How Telcos can bully their way into unit blocks


Ever since the Federal Government embarked on its politically fraught and occasionally flawed efforts to introduce high-speed broadband to our cities, there has been a dubious tactic embraced by some (but not all) telcos to force their way into apartment blocks.

And when I say “force”, I’m referring to letters from internet service providers to strata committees demanding access to install their equipment, warning them that they dare not try to stop them lest they face grave legal consequences.

Unsuspecting committee members and inexperienced strata managers may well cave in to bullying demands that quote chapter and verse of the relevant Acts.

But do these companies have the legal powers they claim? The alarming answer seems to be that they do.

Basically, when the Telecommunications Act was enacted back in 1997 it included provisions that allowed mobile phone masts to be installed wherever they were needed.

The logic was that the requirements of a functioning network superseded aesthetic, community or planning priorities.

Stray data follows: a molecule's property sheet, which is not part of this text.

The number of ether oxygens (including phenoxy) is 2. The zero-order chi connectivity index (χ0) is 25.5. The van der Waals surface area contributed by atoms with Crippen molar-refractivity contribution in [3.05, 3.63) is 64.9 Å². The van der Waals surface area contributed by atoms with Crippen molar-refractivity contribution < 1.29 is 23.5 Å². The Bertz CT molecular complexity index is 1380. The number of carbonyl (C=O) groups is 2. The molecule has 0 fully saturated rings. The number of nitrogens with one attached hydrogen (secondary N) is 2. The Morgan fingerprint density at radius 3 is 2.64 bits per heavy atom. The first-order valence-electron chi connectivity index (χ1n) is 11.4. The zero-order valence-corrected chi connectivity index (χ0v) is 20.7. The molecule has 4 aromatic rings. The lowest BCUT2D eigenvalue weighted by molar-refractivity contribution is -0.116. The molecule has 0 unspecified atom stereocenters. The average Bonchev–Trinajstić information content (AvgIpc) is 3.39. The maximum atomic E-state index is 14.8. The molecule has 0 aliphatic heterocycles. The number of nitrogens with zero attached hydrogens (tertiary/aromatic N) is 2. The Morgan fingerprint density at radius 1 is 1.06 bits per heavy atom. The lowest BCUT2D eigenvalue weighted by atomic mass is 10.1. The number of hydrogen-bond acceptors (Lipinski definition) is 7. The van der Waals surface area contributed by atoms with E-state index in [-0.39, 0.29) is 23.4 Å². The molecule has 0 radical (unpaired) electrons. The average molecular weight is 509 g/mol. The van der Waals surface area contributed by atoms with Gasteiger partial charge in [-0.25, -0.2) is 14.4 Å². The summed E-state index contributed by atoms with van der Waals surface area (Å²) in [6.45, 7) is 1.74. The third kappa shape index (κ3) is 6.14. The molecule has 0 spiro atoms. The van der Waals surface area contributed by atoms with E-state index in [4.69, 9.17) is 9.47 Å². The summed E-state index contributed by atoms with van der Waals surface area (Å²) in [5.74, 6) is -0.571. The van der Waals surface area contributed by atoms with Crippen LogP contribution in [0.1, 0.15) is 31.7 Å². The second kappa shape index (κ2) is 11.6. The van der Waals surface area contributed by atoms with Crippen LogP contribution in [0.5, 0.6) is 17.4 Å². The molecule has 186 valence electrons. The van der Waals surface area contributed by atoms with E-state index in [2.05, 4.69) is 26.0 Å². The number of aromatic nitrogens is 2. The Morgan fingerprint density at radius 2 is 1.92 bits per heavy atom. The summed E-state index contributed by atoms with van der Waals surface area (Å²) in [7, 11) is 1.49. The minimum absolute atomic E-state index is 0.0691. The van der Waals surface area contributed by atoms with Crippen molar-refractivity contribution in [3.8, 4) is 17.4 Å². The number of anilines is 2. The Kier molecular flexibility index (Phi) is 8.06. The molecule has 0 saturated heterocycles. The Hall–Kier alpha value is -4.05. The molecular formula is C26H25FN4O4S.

Later, the Act was amended to include the installation of NBN high-speed broadband services, including clauses that forbade individuals or companies from doing anything to prevent or impede the installation of fibre optic services.

As so often occurs with legislation in this country, the law outlines what owners corporations or bodies corporate must and mustn’t do, with little regard for the consequences.

The Telecommunications Act does nothing to protect residents from being exploited by opportunists who employ its often obvious loopholes.

But what’s the problem with allowing Internet Service Providers (ISPs) into your block?  Doesn’t everyone want and need high-speed internet these days?

There has been a range of issues reported, from the new installations removing, blocking or downgrading existing services – limiting individual consumers’ choice of ISPs – to common property being seriously damaged during the work, with no responsibility accepted by the companies concerned.